Saturday 05 July 2014
With a modestly sized squad and little money spent on beefing it up, few considered Burnley promotion contenders 12 months ago. Yet they are back in the Barclays Premier League after a four-year spell in the Championship.
How did the manager, Sean Dyche, pull it off? What made the Clarets such a difficult side to beat last season? Which type of side will they be in the top flight? Out tactics columnist Adrian Clarke takes a closer look…
Burnley were the best at pressing in last season's Championship. Working incessantly hard to close down the opposition, their tactics are built around winning back the ball quickly, then being penetrative once possession is turned over.
Slow, expansive, possession football does not suit them. With a passing accuracy of just 70.2% last term (the 14th best in the division) they do not keep the ball especially well. Remarkably, despite accruing 93 points in 2013/14, over the course of the campaign they spent longer without the ball than with it.
As a consequence 43-year-old Dyche chooses to focus his attention on teamwork, fitness, and the ability to attack incisively. Once they retrieve possession, they tend to go for the kill.
Knocking an average of 81 long passes per match last season (the second highest in the Championship), the Lancashire side turn defence into attack quicker than most, but it is not aimless route-one football.
While accurately releasing forward runners into the channels works well for them, just as often Burnley will cause problems with short, sharp passing between the lines. Whatever they do, they like to do it fast.
When chasing the ball Burnley have two distinct styles. First they play pressure football, asking their strikers to close down from the front, triggering a chain reaction behind them. Squeezing up as a team, the Clarets are excellent at denying rivals teams space.
Such an approach is impossible to maintain, so when necessary Burnley also sit back and keep their shape in a 4-4-1-1. Here, they concentrate on staying narrow and strong down the centre of the pitch, with both wingers and full-backs tucked in.
Conceding just 37 goals in 46 league games en route to promotion, tactically they are a very difficult side for the opposition to play against.
Dyche began his career as a youth team player at Nottingham Forest under the legendary manager Brian Clough and there are echoes of "Old Big Head's" style in the way he sets up his side at Turf Moor.
Last season in an interview with the Daily Mail, the man whom supporters have dubbed "the ginger Mourinho" confessed his mentor's simple approach to tactics, and uncomplicated man-management was something that influenced his own philosophy.
"I always remember how, as a kid under Brian Clough, everyone at Nottingham Forest knew the structure of how the team played," he said. "The basic requirement for each position was always crystal clear, and it provides a nice clarity, so that players go on the pitch knowing exactly what is expected of them. Once they have done the basics, they have the freedom to play.
"Honestly, I'm not reinventing the wheel here. You need the right players, as well, and these lads have been brilliant."
The former Watford manager also shies away from rotation in favour of keeping a small squad, and a settled side. This kind of loyalty and trust was also a feature of Clough’s regime. Remarkably, last season 11 Clarets players registered more than 30 league starts, with the next closest, Ashley Barnes, on just 11.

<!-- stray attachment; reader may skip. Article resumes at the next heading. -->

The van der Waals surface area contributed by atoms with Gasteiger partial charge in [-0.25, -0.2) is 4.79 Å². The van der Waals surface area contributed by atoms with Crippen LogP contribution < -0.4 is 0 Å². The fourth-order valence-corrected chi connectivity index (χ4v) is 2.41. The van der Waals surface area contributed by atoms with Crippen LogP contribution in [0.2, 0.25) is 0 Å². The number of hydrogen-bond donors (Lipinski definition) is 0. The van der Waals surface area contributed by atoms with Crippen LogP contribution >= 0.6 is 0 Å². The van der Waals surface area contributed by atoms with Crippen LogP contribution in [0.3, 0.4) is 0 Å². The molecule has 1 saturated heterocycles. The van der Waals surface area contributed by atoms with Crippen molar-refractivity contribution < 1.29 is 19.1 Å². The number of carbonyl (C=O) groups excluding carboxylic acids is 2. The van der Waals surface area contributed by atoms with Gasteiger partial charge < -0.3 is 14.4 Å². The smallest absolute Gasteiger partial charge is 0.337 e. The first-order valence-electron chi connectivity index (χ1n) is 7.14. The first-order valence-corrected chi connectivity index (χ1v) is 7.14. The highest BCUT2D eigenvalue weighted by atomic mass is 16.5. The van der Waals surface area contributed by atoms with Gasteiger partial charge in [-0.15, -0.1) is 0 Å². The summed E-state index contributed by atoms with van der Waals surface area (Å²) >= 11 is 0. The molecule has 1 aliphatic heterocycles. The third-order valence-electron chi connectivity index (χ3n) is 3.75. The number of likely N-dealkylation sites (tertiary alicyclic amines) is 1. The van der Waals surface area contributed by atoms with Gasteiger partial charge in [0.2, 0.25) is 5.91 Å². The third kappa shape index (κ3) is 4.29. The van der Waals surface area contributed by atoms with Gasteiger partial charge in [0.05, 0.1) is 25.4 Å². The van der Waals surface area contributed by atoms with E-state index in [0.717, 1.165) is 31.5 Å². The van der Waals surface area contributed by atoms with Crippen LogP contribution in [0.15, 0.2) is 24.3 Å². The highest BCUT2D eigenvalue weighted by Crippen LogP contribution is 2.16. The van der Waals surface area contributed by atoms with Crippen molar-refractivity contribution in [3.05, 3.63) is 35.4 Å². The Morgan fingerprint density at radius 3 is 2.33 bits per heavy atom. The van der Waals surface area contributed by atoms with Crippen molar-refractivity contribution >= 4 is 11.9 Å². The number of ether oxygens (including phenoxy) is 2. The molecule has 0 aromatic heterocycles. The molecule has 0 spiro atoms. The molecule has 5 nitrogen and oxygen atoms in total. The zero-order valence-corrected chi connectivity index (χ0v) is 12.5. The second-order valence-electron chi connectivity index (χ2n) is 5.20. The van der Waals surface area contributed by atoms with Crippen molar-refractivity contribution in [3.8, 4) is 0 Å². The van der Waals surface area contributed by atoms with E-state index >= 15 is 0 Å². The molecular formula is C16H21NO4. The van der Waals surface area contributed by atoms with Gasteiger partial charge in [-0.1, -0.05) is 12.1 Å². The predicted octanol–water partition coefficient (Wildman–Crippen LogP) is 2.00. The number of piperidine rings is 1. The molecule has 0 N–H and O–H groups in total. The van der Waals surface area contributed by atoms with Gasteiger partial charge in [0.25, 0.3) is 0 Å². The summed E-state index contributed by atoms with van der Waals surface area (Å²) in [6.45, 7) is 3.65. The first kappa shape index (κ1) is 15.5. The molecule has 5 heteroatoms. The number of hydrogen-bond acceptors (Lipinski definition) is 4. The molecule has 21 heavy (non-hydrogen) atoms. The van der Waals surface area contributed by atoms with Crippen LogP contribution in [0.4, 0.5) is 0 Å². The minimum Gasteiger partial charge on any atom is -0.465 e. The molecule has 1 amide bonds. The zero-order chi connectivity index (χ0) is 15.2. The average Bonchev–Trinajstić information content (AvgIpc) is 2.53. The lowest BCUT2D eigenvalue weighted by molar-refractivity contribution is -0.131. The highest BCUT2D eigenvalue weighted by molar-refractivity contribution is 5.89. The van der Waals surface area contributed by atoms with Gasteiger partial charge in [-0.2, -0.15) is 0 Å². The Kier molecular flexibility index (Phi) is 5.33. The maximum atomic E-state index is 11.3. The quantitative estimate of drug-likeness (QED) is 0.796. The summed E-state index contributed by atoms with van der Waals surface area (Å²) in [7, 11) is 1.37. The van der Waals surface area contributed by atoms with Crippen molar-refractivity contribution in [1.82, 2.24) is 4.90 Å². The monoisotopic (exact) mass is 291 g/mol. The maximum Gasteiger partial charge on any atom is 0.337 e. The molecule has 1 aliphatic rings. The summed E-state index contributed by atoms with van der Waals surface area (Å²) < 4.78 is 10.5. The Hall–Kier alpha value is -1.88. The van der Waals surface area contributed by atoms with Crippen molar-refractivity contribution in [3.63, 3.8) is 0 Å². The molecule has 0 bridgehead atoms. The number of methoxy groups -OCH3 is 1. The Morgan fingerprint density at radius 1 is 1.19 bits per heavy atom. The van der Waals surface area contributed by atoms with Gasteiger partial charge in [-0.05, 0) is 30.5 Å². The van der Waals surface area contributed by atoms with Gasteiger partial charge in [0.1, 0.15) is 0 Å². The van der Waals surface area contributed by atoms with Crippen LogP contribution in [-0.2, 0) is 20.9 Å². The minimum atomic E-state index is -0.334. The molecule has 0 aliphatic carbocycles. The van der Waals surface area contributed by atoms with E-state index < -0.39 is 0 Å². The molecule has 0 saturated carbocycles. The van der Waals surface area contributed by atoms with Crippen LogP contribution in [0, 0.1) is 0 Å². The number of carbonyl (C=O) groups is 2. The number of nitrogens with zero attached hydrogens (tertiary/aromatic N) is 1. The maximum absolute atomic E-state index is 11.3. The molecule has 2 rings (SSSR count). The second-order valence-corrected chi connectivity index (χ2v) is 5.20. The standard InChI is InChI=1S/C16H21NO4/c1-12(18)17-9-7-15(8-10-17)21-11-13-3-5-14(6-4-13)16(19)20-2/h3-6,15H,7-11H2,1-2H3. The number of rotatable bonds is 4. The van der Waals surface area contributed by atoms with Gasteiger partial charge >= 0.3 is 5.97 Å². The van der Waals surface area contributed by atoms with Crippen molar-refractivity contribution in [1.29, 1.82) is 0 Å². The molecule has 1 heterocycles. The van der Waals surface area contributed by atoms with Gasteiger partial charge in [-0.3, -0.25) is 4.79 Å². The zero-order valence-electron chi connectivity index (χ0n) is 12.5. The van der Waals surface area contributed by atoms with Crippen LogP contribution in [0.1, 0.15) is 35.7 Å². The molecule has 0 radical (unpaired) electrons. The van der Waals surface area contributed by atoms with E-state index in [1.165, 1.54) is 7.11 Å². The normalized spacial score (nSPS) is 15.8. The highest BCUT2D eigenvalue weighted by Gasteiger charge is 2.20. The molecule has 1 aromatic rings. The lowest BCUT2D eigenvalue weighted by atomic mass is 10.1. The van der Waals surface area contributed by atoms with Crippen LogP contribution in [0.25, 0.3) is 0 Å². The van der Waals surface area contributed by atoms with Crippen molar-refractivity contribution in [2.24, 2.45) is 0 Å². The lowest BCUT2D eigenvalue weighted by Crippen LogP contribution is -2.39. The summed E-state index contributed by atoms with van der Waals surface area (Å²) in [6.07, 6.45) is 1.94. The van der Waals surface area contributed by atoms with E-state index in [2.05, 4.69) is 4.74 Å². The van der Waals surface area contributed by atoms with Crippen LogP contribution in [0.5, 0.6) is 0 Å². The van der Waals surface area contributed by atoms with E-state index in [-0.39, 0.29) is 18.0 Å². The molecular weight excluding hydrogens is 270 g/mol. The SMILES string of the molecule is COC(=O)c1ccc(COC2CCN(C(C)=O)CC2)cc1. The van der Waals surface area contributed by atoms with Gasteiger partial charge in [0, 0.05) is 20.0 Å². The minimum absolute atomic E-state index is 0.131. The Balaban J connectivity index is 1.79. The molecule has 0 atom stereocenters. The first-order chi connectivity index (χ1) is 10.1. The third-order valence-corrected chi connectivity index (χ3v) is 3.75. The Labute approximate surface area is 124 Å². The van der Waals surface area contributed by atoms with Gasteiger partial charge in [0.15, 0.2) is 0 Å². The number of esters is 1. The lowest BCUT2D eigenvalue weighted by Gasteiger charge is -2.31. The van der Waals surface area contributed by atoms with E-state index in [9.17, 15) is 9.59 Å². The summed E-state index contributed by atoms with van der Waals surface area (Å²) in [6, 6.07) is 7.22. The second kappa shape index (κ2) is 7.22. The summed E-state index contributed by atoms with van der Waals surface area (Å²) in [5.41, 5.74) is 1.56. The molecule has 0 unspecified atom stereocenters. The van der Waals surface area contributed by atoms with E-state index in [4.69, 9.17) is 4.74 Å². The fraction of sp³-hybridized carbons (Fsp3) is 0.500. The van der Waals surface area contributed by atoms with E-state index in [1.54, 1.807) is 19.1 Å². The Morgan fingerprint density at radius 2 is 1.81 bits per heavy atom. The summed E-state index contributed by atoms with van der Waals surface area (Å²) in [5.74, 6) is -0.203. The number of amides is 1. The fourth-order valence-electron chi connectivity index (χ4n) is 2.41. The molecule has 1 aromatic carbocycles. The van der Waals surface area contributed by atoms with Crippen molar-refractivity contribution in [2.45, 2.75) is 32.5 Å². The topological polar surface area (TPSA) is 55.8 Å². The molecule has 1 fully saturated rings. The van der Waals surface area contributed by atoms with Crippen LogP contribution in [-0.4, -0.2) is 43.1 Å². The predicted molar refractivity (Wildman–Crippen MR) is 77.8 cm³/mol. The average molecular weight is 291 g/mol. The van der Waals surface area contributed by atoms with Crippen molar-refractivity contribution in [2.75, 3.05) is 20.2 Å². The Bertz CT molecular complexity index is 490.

|BURNLEY'S 2013/14 CHAMPIONSHIP STARTS|
|46||Jason Shackell, David Jones, Tom Heaton|
|41||Kieran Trippier, Michael Duff|
In addition to continuity, discipline is also extremely important to Dyche, just as it was at Forest in their heyday.
Statistically his charges were the cleanest side in last season's Championship, producing the fewest fouls per match (10.2), and collecting the least amount of yellow and red cards (49 and 2). If you think Burnley will try and kick opponents off the park in the Barclays Premier League to avoid relegation, think again.
With 41 goals between them Sam Vokes and Danny Ings grabbed most of the headlines for Burnley last season, forming the deadliest strike partnership in the Championship by quite some distance.
Both were fabulous but arguably, right-back Kieran Trippier had an even better individual campaign, shining consistently well for the Clarets all season.
The former Manchester City player was named in the Professional Footballers' Association Team of the Year for the second successive campaign, impressing with his ability to defend securely, as well as adding verve to the Burnley attacks, with a stream of well-timed overlaps and deliveries.
Tripper made more key passes and crosses than any other team-mate, as well as creating more goal assists than any other player in the Championship last season. His supply line to top scorer Ings, in particular, was incredibly consistent.
Quick, strong, and with a solid all-round game, do not be surprised if the 23-year-old forces his way into England's plans next season. Talent-wise the right-back has the potential.
A willingness to work hard as a team helped Burnley produce a stunning promotion campaign. They will be spirited and hard to play against in the top flight this season.
Dyche's favoured 4-4-2 may morph into more of a 4-5-1 system in the Barclays Premier League, especially with 20-goal striker Sam Vokes out injured until Christmas. But no matter which formation they line up in, Burnley will take a balanced approach to attack and defence.
Individuals like Trippier, centre-back Jason Shackell, midfielder Dean Marney and forward Danny Ings will be crucial to how the Clarets fare, but this is a side that is stronger for the sum of its parts.